Last October, Vee Popat achieved every marketer’s dream—global viral exposure for a photo series showcasing Nightmares Fear Factory (NFF).
During that month, NFF’s hilarious photos of unsuspecting guests exploring its dark corridors traveled the world, making the haunted house a poster child for tourism and Halloween fun in Niagara Falls, ON.
If you’re new to this story, read last year’s Analytic Eye post on Five Viral Takeaways from the original campaign, which saw NFF content featured on Jay Leno, Good Morning America, newspapers and Internet sites all over the globe.
When I interviewed Popat last year, his campaign had already produced a 10,000 per cent increase in his site traffic.
But what does going viral mean a week or a month or a year later?
- Can going viral really boost your bottom line?
- Can you demonstrate return on investment (ROI)?
- And, once you’ve successfully courted a global audience, how can you hold their attention?
I spoke with Popat for an hour last week to explore these and other questions.
If you’ve only got a minute, here are five quick takeaways about life after a successful viral campaign from Nightmares Fear Factory’s journey over the last year.
Viral exposure will:
- Stress your infrastructure in ways you never expected.
- Bring you immense interest, but not necessarily the way you’d like it.
- Open doors in unreachable markets.
- Improve your bottom line.
- Fade if you rest on your laurels.
1) Stressing your infrastructure in expected ways
When Popat hit the big leagues, his team had just finished building static, mobile and Flash websites for NFF.
The project, originally slated to launch in spring 2011, didn’t go live until September 2011. The team was finishing a round of bug fixes when the first traffic surges started courtesy of Buzzfeed.com.
Servers quickly maxed out.
You can see a few screenshots of the original Nightmares Fear Factory website in my first post.
At one point, Popat defaulted to a splash page that redirected visitors to the NFF Facebook page while he and his developer scrambled to upgrade to the high-performance infrastructure their success now demanded.
“It was stressful,” Popat admits. “Using an inadequate server to handle all that traffic basically meant staying up all night to babysit the system. We’re hydroplaning now with a super server, but getting to this point was a lot of work.”
The “work” involved scrapping the site’s previous iterations and shifting from Flash to a Drupal-based system, which drastically reduced load time.
Why all the changes?
The Flash project sought to mirror the haunted house experience by replicating the same moody atmosphere online.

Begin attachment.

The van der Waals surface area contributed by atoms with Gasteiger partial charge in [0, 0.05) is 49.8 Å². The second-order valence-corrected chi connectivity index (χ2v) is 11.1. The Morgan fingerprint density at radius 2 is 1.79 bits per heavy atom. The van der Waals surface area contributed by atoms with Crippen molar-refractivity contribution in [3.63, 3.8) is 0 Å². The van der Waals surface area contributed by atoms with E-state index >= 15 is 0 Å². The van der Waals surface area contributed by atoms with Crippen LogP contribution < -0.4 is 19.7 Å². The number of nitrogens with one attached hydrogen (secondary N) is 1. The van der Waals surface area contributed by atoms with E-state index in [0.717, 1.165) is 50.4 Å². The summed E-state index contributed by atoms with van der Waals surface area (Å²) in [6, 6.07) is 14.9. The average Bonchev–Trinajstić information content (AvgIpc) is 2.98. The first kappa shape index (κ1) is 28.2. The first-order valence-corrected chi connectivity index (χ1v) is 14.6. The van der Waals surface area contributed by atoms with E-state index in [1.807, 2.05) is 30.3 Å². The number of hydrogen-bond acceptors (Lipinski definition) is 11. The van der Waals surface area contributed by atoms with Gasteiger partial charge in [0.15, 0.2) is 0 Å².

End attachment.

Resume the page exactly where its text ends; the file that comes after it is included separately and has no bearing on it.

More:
While the interface was as clean as Popat could make it, his analytics demonstrated that people didn’t want an immersive experience in a website for a haunted house.
“Flash turned out to be a huge barrier to traffic,” says Popat. “It was cool in concept, but people were waiting 1.3 to 1.5 times longer for it to load. Our data showed visitors wanted basic info or more photos to browse. They’d bounce into the main site to answer factual questions, but the social content out in our wider network was capturing the long-term visits.”
After revising his strategy in concert with NFF’s owner, Popat conceptualized a stripped-down version of the site that focused on giving people what they wanted—lots of photos, shorter load time, infrastructure to support blogging and a more intuitive layout.
The new site launched in May 2012. The average visit length is up to 4:30 minutes from an average of 1:30 on the Flash version, a much smaller percentage of which is load time.
Popat and his developer, Adam White, use time spent on pages and the number of pages—both of which has improved—as evidence that their changes are working.
2) Immense interest, but not always the way you’d like it
The beauty of NFF’s business is its endless content supply—each day, the haunted house captures new footage of freaked out victims.
Browsing the photos is the stickiest part of their marketing.
In my previous post about NFF, I talked about the brilliance with which Popat and his team layered links between their social channels, making it easy to move back and forth between the main NFF site and its companion sites on Facebook, Twitter, Flickr, Youtube and Tumblr.
But that brilliance proved to be more hindrance than help as the campaign unfolded.
“I always wanted our photo archives baked into the main site,” Popat says. “Using social networks like Flickr as the main share point was a workaround. On the previous site, sharing content was harder than it needed to be. You had to cut and paste the link, go to Facebook and manually share it, which is too much work.”
Daily fear pictures and top 10 galleries were available on the former Flash site, but Popat had no mechanism to archive them.
Since NFF’s social networks offered better archiving functionality, photo content in those locations were far more appealing to repeat visitors.
The new site features extensive photo galleries and uses embedded social share buttons to add functionality to the stripped down look and feel.
In addition to photos of the day and week, Popat has also added a gallery for the Top 40 Fear Pics of the Month.